Best Merino Wool Base Layers

Merino Wool Base Layers - Reviews & Guides For 2020

Our Top Merino Wool Base Layers

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Merino Wool Base Layer Buyers Guide

Are you looking for a merino wool base layer to enhance your experience? Well, the fun fact is that you can use merino wool year-round! That's right! It depends on the type of merino wool base layer you choose!

That makes it more versatile. However, it becomes equally confusing to now choose the right merino wool base layer. There are countless options available in the market. You don't have to worry! This guide breaks down the complex information to bring you the best tips and right information to get the best merino wool base layer!

If you don't know what merino wool is or what makes it such an excellent choice, we have covered that sector, as well. So buckle up because this is your ultimate guide on how to buy merino wool base layer!

What is the merino wool base layer?

Merino wool is very different from the conventional wool that you see in sweaters and other garments. It doesn't have thick threads and heavy composition. The fibers are refined to be very delicate; the wool feels soft on the skin. Hence, it doesn't cause itch or discomfort in any manner, nor is it rough on the skin, making it excellent sportswear.

That's right! Merino wool is commonly used in sportswear for athletes in places with cold or frigid temperatures to keep them warm. Merino wool has a quality to blend perfectly with other artificial fabrics and materials like synthetics and spandex to provide extra flexibility. Therefore, it is a highly versatile choice.

As far as any woolen fabric is concerned, merino has a better moisture-wicking quality. It is not as great as synthetic fabric for the apparent reason that it is a natural fabric. However, it still has a significantly higher dry rate and moisture-wicking capacity.

Like conventional wool, it can keep you warm in a cold climate without providing any discomfort of weighing you down. Similarly, it is a highly durable fabric choice, way better than other warm materials you can use as a base layer. It is hands-down for the base layer, one of the best options available, unless you're going for a hot climate.

Reasons to buy merino wool base layer.

If you love organic or natural fabric without any artificiality, merino comes from Merino sheep. In many areas, it is a premium-grade material. Therefore merino wool base layer is believed to be an excellent choice. Let's look at some of the benefits of getting merino wool and other reasons:

Great for cold climate

As mentioned above, the merino wool base layer can provide optimum warmth to you. It has crimped fibers that trap warm air. In simple words, it is a great choice to keep yourself warm in winter or cold climate.

Great wicking capacity

For wool, merino has a great moisture-wicking capacity and absorbs around 30% of its weight in moisture. This moisture enables you to maintain a cold temperature without feeling excessive heat that could ruin your performance.

It prevents winds from blowing into the sweat that could make you fall sick, especially in the winter season when cold winds can cause more harm. The drying capacity of merino wool might be slower than other fabrics, but remarkable for wool.

Odor elimination

Merino wool base layer is naturally odor-resistant due to anti-bacterial properties. These properties amplify due to its moisture-wicking qualities. Together, it ensures that you have odorless fabric to wear. This is an excellent choice for high-performing activities like hiking, trekking, climbing, and other endeavors.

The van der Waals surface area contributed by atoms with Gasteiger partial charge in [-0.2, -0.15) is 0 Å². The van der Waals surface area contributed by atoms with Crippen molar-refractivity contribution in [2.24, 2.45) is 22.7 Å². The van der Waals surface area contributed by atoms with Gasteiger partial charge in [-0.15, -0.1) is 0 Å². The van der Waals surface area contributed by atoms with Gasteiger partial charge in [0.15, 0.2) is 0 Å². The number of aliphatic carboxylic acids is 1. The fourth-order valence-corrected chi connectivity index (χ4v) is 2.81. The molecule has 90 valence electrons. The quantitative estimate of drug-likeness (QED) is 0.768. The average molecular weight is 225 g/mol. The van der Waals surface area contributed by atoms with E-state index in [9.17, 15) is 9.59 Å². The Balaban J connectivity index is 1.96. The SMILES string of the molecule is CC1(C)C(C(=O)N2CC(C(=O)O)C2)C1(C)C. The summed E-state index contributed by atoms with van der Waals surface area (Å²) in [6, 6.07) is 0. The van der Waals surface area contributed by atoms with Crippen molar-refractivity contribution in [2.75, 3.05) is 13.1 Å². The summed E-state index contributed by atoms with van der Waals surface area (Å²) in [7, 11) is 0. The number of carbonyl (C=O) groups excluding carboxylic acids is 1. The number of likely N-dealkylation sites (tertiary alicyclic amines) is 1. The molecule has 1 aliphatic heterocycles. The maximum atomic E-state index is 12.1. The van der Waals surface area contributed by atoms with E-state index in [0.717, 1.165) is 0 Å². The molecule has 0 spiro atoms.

You don't have to wash or maintain a merino wool base layer either frequently. Thus, it drastically reduces the cost of upkeep while maintaining integrity. Combined, these aspects make it a cost-effective addition.

Highly-durable choice

Merino is damage-resistant due to its flexibility from keratin, a protein found in our hair. This makes it easy to bend and retain exceptionally elastic capabilities. You can combine merino wool with other synthetic materials for enhanced durability.

Not only that! Merino wool has natural UV resistance. It has a UPF rating of at least 30, generally higher than that. Therefore, it is an excellent choice if you want to protect your skin from the harmful ultraviolet rays of the sun.

The crimped fabric makes it durable to withstand heavy-duty performance that any camper, climber, or trekker might indulge into. Overall, merino is a very durable and long-lasting fabric for base layer clothing.

Maintain optimum performance

The combined qualities of merino wool base layer make it an excellent choice for tasks that require high performance in a cold climate. For example, you can use it in almost any sport. You wouldn't want to feel uncomfortable by drenching in sweat in colder weather, right? It can lead to sickness and exhaustion if harsh winds manage to brush inside.

The high breathability of the fabric makes it great to use for athletic activities. More importantly, it doesn't drench in sweat easily that even if you sweat profusely, it will manage to remain a great choice. It has excellent drying capacities. Overall, for a base layer, it does a commendable job.

Factors to consider when buying merino wool base layer

Before you get under consideration for the merino wool base layer, it is crucial to understand the concept of layering. For most of the activities, the general rule of thumb is that you should have three layers.

The base layer works as an extra 'skin' for you. Therefore, it has to be highly comfortable with the right breathability and wicking capabilities. For additional features, you can have better temperature maintenance and such.

The second layer works for temperature control. From proper airflow to insulation or warmth, the second layer should be comfortable enough to move freely and is generally a looser fit.

The third layer is all about jackets and other similar additions to the layering. These are to protect you from external elements, mostly rain or frigid temperatures. You don't need to have them in a hot climate.